The reason why one would restrict equipment to specific classes is to avoid messing up the balance of a class and make it simpler for players to figure out whether an equip if for them (or one of their alts).

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  • \$\begingroup\$ I can easily use the same skeletal rig for a lot of race/gender combinations and it does look well.. or at the very least slightly adjust the rig to make it fit whilist still maintaining animation quality. Therefore this isn't the reason \$\endgroup\$
    – Xenophile
    Commented May 7 at 18:22
  • \$\begingroup\$ oh I see the issue, someone edited my question title... \$\endgroup\$
    – Xenophile
    Commented May 7 at 18:27
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The skeletal rig is not that important

I think it is very likely that many of the games you're thinking about actually do share skeletal rigs between the different classes/characters/etc. - but they still choose not to make equipment shareable for other reasons.

Gameplay Concerns

Equipment usually has stats associated with it. In class-based games, different classes typically interact with stats in different ways. Constraining equipment to be only equipped by certain classes means that designers don't have to think about whether something that was intended for one class might be overpowered for another class.

It also makes it easier for players to read, since a player who gets an item doesn't have to think "Is this item intended for my class?" In many MMOs, wearing the highest-level item allowed to your class will get you 99% of the way to an optimal equipment selection, so only the very top echelon of players need to even think about stat optimization at all.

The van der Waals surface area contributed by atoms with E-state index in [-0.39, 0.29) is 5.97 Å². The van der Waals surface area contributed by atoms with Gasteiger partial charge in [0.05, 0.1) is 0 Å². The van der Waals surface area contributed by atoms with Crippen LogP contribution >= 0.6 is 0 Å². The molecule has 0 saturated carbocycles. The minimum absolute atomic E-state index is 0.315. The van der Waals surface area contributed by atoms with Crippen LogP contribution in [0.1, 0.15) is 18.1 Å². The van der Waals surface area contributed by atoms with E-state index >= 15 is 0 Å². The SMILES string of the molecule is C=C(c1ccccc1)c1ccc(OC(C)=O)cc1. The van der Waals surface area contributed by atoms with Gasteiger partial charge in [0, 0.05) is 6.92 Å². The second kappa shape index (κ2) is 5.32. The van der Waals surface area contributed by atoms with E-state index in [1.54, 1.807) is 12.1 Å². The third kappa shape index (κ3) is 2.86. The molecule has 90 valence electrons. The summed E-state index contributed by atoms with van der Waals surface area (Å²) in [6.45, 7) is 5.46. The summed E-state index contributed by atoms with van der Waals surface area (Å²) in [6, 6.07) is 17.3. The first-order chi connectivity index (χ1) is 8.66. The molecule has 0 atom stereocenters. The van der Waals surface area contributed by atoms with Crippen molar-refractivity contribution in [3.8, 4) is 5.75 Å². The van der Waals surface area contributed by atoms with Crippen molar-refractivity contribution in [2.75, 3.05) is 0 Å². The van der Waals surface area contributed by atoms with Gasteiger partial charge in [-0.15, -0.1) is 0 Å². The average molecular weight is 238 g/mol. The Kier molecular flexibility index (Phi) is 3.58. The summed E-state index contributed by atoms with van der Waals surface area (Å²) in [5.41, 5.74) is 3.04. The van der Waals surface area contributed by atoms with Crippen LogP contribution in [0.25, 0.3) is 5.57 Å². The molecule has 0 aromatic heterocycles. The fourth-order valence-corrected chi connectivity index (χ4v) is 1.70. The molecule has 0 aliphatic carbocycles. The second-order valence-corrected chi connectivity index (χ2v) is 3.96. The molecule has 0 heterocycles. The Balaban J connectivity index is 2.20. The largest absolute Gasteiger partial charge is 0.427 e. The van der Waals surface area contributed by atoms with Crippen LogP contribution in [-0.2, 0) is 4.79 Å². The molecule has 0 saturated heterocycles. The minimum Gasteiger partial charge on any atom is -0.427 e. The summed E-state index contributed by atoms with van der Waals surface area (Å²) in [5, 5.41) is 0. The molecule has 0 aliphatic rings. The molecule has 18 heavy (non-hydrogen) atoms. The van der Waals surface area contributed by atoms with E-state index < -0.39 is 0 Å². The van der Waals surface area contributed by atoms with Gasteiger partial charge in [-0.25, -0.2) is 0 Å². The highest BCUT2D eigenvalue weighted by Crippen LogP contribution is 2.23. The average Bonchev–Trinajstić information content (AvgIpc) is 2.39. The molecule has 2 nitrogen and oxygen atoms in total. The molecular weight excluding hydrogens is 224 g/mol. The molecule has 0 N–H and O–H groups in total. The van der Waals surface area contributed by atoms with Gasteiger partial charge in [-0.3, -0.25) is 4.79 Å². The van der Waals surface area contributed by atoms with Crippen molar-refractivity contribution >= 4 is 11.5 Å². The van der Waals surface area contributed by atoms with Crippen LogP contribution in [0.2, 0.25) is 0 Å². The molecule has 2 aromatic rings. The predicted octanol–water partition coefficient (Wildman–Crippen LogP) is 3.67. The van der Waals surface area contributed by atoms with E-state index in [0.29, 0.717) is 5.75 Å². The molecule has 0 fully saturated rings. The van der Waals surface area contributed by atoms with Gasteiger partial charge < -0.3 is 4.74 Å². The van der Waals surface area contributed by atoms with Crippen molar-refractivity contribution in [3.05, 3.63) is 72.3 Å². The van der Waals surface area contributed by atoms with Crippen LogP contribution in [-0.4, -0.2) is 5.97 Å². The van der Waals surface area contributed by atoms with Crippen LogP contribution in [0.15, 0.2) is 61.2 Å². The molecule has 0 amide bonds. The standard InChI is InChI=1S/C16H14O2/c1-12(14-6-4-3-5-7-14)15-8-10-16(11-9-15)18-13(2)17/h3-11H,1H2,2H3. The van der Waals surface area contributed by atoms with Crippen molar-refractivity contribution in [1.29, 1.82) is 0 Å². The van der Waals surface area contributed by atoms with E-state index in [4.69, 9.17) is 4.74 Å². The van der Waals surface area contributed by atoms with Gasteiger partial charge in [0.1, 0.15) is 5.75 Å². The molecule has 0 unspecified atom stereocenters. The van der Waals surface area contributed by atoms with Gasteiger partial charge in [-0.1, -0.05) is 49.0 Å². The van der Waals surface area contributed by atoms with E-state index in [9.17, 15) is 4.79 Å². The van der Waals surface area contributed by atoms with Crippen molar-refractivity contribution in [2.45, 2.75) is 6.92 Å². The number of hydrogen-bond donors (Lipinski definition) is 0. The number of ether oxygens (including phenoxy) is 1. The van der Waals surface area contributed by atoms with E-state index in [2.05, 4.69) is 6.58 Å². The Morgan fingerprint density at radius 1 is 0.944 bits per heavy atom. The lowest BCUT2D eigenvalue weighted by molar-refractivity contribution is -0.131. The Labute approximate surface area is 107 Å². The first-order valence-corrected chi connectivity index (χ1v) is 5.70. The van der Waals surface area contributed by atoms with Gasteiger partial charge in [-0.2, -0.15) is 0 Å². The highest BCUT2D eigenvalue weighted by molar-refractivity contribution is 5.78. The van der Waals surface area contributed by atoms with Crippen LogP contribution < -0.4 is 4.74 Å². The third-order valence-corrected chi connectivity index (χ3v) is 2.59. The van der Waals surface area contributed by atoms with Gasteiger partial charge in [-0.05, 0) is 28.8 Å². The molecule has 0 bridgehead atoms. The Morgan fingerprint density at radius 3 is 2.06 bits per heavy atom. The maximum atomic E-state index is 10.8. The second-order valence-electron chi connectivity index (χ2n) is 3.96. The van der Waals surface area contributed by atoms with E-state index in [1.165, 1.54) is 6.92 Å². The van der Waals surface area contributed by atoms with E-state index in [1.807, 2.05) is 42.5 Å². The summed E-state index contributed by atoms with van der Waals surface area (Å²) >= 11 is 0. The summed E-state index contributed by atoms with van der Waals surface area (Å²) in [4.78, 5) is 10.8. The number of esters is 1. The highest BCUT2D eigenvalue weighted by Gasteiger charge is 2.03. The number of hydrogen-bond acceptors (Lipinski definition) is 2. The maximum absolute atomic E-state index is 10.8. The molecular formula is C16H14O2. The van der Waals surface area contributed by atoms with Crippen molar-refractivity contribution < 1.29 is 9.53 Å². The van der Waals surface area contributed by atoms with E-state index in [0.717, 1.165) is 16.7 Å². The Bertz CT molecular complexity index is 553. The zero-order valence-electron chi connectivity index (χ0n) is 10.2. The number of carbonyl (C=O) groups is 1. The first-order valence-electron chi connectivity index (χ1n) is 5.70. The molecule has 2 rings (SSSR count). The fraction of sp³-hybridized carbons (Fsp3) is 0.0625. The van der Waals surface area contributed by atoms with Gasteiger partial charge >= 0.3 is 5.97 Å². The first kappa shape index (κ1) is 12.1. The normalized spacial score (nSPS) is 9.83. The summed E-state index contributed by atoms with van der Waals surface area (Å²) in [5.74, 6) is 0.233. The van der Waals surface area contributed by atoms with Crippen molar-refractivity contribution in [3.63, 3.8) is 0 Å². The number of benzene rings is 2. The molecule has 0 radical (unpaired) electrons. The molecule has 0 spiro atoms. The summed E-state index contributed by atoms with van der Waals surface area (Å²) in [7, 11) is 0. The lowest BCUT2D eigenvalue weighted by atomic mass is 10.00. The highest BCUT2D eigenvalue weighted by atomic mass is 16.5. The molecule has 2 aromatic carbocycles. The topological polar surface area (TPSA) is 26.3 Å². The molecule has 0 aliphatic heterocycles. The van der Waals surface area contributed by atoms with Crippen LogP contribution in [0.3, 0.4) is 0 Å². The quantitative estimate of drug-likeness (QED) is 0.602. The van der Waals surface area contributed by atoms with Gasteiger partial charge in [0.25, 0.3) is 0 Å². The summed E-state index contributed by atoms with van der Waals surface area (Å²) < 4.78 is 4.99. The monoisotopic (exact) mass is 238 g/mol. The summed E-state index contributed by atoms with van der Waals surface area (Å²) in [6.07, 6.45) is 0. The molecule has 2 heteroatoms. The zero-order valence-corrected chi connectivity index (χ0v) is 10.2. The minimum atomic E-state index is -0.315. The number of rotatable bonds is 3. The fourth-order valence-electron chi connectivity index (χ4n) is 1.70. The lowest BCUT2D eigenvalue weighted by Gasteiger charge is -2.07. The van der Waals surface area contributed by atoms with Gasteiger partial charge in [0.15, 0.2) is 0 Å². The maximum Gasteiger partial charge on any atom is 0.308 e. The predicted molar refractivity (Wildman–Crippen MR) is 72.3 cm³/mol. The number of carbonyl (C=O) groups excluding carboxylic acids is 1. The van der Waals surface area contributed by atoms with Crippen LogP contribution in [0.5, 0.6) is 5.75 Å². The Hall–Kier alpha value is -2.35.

As a practical example, during Final Fantasy 14's first expansion, Tank players discovered that they got enough survivability from their weapons and armor - so they filled their accessory slots with items intended for melee damage dealers instead in order to improve the party's overall damage output. This threw off balance and made several fights easier than intended overall (though, arguably, harder than intended for the healers).

In expansions after that, accessories (which were previously sometimes class-unrestricted) became locked to the classes they were intended for.

Aesthetics and Readability

In some games, different classes have a visual identity. Final Fantasy 14 doesn't want anyone to be able to look like a White Mage without being a White Mage.

Model differences

Even if the skeletal rigs are the same, different characters might have different body types. For example, one character might have beefier arms than another, so a set of bracers that is sized to the smaller model would clip on the larger one, and a shirt sized for the smaller one would completely distort the model of the larger one. The differences between masculine and feminine models falls into this category as well.

This doesn't apply to the two biggest MMOs (World of Warcraft and Final Fantasy 14), because both of them share both models and skeletons between different classes - but I think it most likely applies to any MMO that has different rigs for different classes. If the two classes are distinct enough that they would consider using two separate rigs, they almost certainly are distinct enough in model that pasting equipment modelled for one onto the other would deform it.